“These statements and many more like them demonstrate that Dr. Salaita lacks the judgment, temperament and thoughtfulness to serve as a member of our faculty in any capacity, but particularly to teach courses related to the Middle East,” according to the university’s statement. “As a private citizen, Dr. Salaita has the constitutional right to make any public statement he chooses. Dr. Salaita, however, does not have a constitutional right to a faculty position at the University of Illinois.”
According to correspondence obtained by The Roanoke Times under the Illinois Freedom of Information Act, the university received numerous complaints from alumni and students about Salaita’s tweets, many characterizing his posts as anti-Semitic and calling for his dismissal.
Salaita and his attorneys have said he has publicly condemned anti-Semitism and bigotry of all kinds.
“Labeling criticism of Israeli state policy as anti-Semitic is a common tactic used nationwide to attempt to silence this,” Maria LaHood, senior staff attorney at the Center for Constitutional Rights, said Thursday.
Illinois university officials have said in public statements that they dismissed Salaita, not because of the political content of his posts, but because the tone of his speech was “uncivil.” They further questioned whether students would feel comfortable in his classes.
But the “university cannot punish speech merely because it deems it uncivil. First amendment law cannot be more clear,” LaHood said.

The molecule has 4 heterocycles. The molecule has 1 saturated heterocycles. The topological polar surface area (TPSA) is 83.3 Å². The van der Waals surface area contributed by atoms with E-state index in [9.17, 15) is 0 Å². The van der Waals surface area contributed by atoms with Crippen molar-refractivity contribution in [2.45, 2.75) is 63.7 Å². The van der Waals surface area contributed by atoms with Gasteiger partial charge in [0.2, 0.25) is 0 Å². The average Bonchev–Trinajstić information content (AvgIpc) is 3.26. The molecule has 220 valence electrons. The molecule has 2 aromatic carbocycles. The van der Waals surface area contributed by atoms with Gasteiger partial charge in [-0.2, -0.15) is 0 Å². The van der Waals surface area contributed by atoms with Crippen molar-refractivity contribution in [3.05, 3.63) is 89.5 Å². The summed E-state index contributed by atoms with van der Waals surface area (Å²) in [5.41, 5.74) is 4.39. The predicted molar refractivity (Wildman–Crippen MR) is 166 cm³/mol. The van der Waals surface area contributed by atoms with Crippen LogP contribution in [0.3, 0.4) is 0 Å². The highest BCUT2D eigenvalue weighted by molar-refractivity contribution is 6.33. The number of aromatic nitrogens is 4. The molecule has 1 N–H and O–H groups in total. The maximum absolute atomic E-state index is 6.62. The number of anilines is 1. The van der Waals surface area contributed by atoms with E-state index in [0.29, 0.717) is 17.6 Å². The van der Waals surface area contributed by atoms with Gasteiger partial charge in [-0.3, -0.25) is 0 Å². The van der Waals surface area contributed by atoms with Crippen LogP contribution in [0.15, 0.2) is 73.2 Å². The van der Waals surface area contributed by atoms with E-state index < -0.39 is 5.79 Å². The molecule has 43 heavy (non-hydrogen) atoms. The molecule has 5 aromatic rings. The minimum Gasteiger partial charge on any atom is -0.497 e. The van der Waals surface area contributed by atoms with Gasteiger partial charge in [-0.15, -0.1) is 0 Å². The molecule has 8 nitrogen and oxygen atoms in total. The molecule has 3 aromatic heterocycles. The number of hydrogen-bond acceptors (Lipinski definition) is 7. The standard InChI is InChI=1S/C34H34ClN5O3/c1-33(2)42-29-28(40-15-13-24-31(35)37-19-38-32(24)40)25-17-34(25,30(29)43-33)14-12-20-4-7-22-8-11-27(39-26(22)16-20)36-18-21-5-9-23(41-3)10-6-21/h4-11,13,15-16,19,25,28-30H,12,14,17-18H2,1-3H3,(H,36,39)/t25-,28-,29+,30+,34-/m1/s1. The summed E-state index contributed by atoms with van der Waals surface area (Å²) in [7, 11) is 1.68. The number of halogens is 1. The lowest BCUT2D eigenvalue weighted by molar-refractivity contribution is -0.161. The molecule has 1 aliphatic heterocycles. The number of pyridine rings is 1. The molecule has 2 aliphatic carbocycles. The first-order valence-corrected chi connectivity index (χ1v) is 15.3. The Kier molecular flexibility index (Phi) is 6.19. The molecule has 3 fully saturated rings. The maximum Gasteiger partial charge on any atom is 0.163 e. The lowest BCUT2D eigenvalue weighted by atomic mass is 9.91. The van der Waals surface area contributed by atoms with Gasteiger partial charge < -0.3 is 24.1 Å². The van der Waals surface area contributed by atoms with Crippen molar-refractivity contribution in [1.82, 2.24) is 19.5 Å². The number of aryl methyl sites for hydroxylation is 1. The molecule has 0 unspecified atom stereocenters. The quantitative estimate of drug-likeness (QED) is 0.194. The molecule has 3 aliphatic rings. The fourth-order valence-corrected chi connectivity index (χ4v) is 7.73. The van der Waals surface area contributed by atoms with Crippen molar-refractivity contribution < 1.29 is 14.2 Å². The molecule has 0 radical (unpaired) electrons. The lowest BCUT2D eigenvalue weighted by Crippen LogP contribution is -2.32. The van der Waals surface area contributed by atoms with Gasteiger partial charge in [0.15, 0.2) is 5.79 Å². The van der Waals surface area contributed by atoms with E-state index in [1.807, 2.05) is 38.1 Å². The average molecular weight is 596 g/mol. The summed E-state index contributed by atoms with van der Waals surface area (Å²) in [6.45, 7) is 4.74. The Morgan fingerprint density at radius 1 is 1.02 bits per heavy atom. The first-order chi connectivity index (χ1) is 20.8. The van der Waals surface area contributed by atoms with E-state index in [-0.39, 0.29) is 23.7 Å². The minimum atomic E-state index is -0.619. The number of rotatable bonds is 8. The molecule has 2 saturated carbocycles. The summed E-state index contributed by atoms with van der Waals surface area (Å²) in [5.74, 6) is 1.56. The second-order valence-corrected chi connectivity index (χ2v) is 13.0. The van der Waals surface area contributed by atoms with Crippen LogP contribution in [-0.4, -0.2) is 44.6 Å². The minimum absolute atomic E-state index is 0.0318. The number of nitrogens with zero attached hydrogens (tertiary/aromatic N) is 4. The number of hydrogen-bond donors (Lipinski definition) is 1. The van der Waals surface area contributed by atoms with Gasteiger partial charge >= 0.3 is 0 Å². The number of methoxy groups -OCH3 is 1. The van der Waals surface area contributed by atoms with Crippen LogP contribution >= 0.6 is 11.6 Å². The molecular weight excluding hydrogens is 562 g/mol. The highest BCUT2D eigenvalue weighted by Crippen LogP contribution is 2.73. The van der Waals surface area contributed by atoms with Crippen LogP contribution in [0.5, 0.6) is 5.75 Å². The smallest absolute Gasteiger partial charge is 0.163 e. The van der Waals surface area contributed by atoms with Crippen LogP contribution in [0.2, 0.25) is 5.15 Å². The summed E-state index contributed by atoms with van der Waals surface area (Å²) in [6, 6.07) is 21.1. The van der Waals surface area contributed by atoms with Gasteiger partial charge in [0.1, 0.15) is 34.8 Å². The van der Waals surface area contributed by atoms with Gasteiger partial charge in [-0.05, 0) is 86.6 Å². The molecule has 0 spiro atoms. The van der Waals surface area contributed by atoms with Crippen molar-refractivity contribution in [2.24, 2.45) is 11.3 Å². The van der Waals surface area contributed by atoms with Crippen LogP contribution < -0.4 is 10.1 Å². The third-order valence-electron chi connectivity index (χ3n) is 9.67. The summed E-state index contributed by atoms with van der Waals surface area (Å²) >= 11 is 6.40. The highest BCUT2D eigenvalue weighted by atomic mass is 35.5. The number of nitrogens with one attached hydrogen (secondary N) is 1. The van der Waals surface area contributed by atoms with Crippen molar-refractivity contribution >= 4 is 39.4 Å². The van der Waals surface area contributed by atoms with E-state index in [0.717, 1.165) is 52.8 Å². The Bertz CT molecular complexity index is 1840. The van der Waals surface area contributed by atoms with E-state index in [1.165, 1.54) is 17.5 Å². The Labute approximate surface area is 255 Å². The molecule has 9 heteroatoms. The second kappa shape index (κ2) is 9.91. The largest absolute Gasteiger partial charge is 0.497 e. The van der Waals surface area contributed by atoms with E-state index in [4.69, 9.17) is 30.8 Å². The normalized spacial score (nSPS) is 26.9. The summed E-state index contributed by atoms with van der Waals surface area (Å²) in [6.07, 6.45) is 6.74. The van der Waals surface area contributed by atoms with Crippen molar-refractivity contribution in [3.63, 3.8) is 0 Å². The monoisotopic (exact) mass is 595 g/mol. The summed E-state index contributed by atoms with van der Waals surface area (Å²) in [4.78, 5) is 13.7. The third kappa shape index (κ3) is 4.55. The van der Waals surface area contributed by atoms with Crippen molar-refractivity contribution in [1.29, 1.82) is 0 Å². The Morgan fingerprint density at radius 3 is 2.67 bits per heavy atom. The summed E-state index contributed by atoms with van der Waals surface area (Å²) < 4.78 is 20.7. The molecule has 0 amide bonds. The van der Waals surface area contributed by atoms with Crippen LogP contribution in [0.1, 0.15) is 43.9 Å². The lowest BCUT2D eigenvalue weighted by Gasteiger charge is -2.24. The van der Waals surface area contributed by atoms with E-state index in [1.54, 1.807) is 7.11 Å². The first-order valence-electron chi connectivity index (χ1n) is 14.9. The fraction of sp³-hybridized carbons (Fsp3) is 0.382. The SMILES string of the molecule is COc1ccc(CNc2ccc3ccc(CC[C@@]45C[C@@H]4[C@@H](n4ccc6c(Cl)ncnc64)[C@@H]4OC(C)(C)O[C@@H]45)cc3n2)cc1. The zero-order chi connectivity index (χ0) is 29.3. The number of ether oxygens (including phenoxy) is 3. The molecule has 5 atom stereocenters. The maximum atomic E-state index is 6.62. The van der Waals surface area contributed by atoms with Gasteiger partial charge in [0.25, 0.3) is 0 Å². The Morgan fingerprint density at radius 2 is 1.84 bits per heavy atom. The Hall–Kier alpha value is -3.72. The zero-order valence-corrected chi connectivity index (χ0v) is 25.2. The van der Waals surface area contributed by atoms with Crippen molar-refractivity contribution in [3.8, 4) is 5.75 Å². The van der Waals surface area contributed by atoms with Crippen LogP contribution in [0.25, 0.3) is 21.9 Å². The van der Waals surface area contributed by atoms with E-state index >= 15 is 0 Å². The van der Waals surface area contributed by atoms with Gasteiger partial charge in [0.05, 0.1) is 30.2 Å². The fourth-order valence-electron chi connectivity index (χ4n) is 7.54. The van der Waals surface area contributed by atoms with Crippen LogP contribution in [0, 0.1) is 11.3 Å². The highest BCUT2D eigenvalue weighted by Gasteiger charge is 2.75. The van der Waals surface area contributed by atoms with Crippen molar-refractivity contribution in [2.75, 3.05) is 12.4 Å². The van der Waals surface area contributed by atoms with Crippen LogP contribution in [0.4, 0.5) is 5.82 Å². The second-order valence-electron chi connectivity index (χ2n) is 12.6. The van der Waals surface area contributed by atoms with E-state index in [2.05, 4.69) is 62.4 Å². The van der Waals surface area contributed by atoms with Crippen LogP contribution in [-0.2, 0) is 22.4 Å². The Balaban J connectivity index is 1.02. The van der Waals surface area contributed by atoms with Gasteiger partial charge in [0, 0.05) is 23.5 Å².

“It guarantees the right to express opinions on matters of public concern, no matter the content or the tone of the speech,” LaHood said. “That right is all the more crucial in the context of our universities, where the purpose is the quest for truth.”
The suit also asks the court to allow discovery actions to identify deep-pocket donors, whom the claim alleges improperly interfered with the hiring process.
“Those donors have not yet been identified because the university has refused to reveal its communications with those donors in response to [Illinois] freedom for information requests,” said Anand Swaminathan, an attorney with Chicago firm Loevy & Loevy.
Illinois university officials have publicly denied that they dismissed the professor because of donor pressure.
Salaita filed suit against the Illinois Board of Trustees in November in Champaign County Circuit Court, claiming the board and the university violated Illinois sunshine laws in withholding documents and correspondence related to his firing.
Swaminathan said Thursday that the sunshine lawsuit is still active and a hearing on it is expected next month.
Salaita taught at Tech beginning in 2006 and first garnered national attention in 2013 for a Salon.com commentary that criticized the phrase “support the troops” as a justification for human rights violations abroad and a distraction from the suffering of returning U.S. combat veterans.
The commentary caused a firestorm on social media and spilled over to calls for his censure both from within and without the university. Tech’s administration distanced itself from Salaita’s comments but refused to censure him. Soon after, he accepted the Illinois job offer and resigned from Tech.
Salaita is the son of immigrants from Nicaragua and Jordan. He was born and raised in Bluefield, Va., and is a graduate of Radford University.
Over his academic career, Salaita has published six scholarly books that examine Middle East politics, Arab-American literature and culture, and American treatment of Arab-Americans. His most recent book, a critique of Zionism titled “Israel’s Dead Soul,” was published in 2011. He is an outspoken supporter of the U.S. Campaign for the Academic and Cultural Boycott of Israel.